Archive for the ‘History’ Category

from Wikimedia Commons

I don’t care where you live or what your political persuasion is, I think most people in the U.S. would say that things overall are worse in 2010 than they were in 200o.

But maybe not. This piece by Clay Risen was part of a larger article in today’s New York Times. It couldn’t have come at a better time.

The 2000s Were a Great Decade

Two recessions. 9/11. Iraq. Afghanistan. You might think the last decade was among the worst in modern history. But according to the economist Charles Kenny, author of “Getting Better,” a forthcoming book on global development, you’d be wrong. Average worldwide income, at $10,600, is 25 percent higher than it was a decade ago. Thanks to increases in agriculture efficiency, cereal production grew at double the rate of population in the developing world. Vaccine initiatives have helped cut the death rate from common diseases like measles by 60 percent. Child mortality is down 17 percent.

One of the many factors behind these improvements was increased telecommunications (especially television) in Africa and Asia: education and better health practices could penetrate communities where illiteracy and geographic isolation long stymied public-health efforts. This resulted in hundreds of millions of people who were better educated, more politically engaged and more aware of social and health issues, creating a virtuous cycle of progress.

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From T.H. White’s The Once and Future King: The young Wart, of mysterious parentage, confronts the fact that his foster brother Kay will become a knight and (so he believes) he, Wart, will never be one:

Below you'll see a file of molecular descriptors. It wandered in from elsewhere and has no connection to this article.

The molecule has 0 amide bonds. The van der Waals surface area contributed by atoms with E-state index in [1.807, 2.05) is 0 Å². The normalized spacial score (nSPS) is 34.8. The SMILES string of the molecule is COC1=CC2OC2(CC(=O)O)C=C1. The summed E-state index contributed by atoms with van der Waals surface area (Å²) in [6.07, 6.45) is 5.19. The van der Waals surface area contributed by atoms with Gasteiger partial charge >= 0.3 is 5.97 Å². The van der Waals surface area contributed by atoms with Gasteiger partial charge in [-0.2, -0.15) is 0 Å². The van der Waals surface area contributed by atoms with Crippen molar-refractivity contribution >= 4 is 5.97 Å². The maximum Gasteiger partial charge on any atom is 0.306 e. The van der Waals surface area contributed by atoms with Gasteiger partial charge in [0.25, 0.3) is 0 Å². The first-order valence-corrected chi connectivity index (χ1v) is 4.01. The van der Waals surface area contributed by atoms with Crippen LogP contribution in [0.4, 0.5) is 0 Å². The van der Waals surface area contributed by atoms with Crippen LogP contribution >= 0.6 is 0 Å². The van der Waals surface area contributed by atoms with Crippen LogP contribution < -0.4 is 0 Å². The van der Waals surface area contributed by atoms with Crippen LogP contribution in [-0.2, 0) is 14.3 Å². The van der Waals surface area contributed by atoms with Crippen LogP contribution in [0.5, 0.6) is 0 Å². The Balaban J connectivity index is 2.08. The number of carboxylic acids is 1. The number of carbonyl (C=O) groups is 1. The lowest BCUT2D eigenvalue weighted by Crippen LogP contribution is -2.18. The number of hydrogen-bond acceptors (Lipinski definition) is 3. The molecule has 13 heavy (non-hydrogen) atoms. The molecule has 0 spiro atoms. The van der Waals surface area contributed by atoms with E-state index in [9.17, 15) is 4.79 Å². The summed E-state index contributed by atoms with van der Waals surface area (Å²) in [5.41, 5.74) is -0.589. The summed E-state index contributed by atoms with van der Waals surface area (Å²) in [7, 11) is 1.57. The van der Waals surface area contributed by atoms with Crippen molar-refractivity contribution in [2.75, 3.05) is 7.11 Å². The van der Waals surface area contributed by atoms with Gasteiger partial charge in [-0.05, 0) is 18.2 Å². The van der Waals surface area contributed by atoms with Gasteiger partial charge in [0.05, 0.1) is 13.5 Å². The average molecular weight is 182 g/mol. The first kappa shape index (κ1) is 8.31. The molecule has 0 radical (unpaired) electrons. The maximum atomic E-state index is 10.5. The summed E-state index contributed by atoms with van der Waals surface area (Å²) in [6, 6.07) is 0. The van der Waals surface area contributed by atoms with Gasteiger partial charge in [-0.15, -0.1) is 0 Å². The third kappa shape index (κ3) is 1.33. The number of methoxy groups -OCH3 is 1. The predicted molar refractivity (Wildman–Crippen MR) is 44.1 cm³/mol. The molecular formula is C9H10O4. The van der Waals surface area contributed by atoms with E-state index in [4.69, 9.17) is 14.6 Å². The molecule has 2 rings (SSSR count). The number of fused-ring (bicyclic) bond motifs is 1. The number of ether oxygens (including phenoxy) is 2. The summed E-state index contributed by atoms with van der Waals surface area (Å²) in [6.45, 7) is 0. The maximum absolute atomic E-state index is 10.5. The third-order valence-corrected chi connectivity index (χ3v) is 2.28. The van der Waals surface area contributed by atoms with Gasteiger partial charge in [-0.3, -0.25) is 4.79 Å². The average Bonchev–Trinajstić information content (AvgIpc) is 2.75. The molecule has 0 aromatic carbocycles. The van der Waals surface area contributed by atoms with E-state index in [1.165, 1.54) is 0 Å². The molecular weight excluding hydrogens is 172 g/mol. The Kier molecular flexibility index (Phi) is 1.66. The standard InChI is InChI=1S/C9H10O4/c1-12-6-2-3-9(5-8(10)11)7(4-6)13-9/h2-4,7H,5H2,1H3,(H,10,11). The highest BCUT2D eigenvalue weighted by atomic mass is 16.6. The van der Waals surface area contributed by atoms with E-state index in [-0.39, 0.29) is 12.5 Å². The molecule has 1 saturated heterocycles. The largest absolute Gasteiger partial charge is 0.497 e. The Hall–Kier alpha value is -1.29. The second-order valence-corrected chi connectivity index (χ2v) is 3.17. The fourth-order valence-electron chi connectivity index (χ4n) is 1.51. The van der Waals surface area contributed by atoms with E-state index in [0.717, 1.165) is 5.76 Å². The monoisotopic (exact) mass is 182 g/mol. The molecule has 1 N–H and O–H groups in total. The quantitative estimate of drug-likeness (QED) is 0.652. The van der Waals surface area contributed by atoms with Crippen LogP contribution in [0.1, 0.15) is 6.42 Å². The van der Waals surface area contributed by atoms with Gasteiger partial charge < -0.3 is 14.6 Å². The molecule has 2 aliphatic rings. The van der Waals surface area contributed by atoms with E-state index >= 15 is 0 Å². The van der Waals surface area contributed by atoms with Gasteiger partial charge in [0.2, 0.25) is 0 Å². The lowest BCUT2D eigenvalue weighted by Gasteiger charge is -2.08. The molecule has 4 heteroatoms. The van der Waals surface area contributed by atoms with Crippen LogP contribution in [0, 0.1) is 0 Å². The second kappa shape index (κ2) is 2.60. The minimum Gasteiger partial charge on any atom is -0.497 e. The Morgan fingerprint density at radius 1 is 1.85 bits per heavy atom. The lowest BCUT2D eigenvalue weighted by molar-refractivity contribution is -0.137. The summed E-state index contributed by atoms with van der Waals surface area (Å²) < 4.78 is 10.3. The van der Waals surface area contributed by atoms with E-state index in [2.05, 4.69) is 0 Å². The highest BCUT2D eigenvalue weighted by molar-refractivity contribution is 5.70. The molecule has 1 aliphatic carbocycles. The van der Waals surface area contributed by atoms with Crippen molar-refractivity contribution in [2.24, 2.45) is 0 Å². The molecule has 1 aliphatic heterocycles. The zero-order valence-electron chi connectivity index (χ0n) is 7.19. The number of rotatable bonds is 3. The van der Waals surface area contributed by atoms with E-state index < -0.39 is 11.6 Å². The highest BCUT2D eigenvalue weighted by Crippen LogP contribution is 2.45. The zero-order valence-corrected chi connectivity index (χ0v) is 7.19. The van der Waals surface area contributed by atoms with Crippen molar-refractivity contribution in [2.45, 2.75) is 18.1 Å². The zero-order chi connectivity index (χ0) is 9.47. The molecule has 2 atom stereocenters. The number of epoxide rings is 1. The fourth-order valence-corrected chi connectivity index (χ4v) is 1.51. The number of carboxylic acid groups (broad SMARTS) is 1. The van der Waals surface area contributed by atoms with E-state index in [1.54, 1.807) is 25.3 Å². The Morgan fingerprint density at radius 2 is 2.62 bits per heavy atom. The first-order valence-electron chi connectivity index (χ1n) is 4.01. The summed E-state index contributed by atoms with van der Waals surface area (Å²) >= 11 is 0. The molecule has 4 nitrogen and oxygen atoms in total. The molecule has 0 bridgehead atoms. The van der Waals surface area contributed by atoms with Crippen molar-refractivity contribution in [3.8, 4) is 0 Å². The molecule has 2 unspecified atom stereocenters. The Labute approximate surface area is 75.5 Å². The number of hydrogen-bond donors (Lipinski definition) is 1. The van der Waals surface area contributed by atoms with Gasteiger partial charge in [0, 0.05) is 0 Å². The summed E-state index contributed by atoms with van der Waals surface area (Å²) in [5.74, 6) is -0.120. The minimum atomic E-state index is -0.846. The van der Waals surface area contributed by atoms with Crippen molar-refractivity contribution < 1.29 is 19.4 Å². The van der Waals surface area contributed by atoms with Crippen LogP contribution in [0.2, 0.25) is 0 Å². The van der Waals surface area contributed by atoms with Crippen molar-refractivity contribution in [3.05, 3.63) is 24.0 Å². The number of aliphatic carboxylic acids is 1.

“The best thing for being sad,” replied Merlyn, beginning to puff and blow, “is to learn something. That is the only thing that never fails. You may grow old and trembling in your anatomies, you may lie awake at night listening to the disorder of your veins, you may miss your only love, you may see the world about you devastated by evil lunatics, or know your honour trampled in the sewers of baser minds. There is only one thing for it then — to learn. Learn why the world wags and what wags it. That is the only thing which the mind can never exhaust, never alienate, never be tortured by, never fear or distrust, and never dream of regretting. Learning is the thing for you. Look at what a lot of things there are to learn — pure science, the only purity there is. You can learn astronomy in a lifetime, natural history in three, literature in six. And then, after you have exhausted a milliard lifetimes in biology and medicine and theo-criticism and geography and history and economics — why, you can start to make a cartwheel out of the appropriate wood, or spend fifty years learning to begin to learn to beat your adversary at fencing. After that you can start again on mathematics, until it is time to learn to plough.”

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JuneteenthJuneteenth is the oldest nationally celebrated commemoration of the ending of slavery in the United States. It commemorates June 19, 1865, the day Union General Gordon Granger and 2,000 federal troops arrived in Galveston, Texas, to take possession of the state and enforce the emancipation of its slaves — almost three years after the Emancipation Proclamation. It’s recognized in 31 states, but many Americans are unaware of it.

From its Galveston, Texas origin in 1865, the observance of June 19th as the African American Emancipation Day has spread across the United States and beyond. Today Juneteenth commemorates African American freedom and emphasizes education and achievement.

Here’s a link.

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IMG_1182This is the American cemetery at Colleville Sur Mer. We took this on our tour of Normandy in 2005. That’s my sister Margaret and her husband Sonny in the middle of the picture. The principal reason for this trip was to visit the Normandy monuments of D-Day.

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